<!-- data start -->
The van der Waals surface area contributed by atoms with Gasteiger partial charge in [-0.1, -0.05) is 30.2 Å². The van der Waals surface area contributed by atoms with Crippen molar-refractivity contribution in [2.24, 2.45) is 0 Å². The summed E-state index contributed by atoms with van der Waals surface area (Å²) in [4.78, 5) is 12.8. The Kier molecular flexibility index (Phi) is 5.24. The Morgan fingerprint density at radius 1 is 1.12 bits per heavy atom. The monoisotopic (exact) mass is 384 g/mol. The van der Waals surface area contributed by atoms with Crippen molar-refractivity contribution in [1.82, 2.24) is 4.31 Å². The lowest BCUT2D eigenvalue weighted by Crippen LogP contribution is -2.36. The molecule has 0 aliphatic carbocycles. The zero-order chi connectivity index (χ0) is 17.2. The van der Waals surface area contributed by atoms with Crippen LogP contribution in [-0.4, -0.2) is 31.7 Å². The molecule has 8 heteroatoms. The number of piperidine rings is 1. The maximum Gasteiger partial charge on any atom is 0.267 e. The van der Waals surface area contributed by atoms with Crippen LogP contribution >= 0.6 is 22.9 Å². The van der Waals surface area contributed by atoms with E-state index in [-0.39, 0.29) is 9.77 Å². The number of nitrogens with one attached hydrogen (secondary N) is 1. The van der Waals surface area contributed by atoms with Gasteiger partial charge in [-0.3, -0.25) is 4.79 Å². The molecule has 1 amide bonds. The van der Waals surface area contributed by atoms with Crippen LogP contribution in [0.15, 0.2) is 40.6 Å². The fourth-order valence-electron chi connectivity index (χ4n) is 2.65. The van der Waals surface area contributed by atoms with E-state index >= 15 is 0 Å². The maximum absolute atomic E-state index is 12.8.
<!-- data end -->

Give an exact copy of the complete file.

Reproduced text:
The van der Waals surface area contributed by atoms with Gasteiger partial charge in [-0.1, -0.05) is 30.2 Å². The van der Waals surface area contributed by atoms with Crippen molar-refractivity contribution in [2.24, 2.45) is 0 Å². The summed E-state index contributed by atoms with van der Waals surface area (Å²) in [4.78, 5) is 12.8. The Kier molecular flexibility index (Phi) is 5.24. The Morgan fingerprint density at radius 1 is 1.12 bits per heavy atom. The monoisotopic (exact) mass is 384 g/mol. The van der Waals surface area contributed by atoms with Crippen molar-refractivity contribution in [1.82, 2.24) is 4.31 Å². The lowest BCUT2D eigenvalue weighted by Crippen LogP contribution is -2.36. The molecule has 0 aliphatic carbocycles. The zero-order chi connectivity index (χ0) is 17.2. The van der Waals surface area contributed by atoms with Crippen LogP contribution in [-0.4, -0.2) is 31.7 Å². The molecule has 8 heteroatoms. The number of piperidine rings is 1. The maximum Gasteiger partial charge on any atom is 0.267 e. The van der Waals surface area contributed by atoms with Crippen LogP contribution >= 0.6 is 22.9 Å². The van der Waals surface area contributed by atoms with E-state index in [-0.39, 0.29) is 9.77 Å². The number of nitrogens with one attached hydrogen (secondary N) is 1. The van der Waals surface area contributed by atoms with Gasteiger partial charge in [-0.3, -0.25) is 4.79 Å². The molecule has 1 amide bonds. The van der Waals surface area contributed by atoms with Crippen LogP contribution in [0.15, 0.2) is 40.6 Å². The fourth-order valence-electron chi connectivity index (χ4n) is 2.65. The van der Waals surface area contributed by atoms with E-state index >= 15 is 0 Å². The maximum absolute atomic E-state index is 12.8.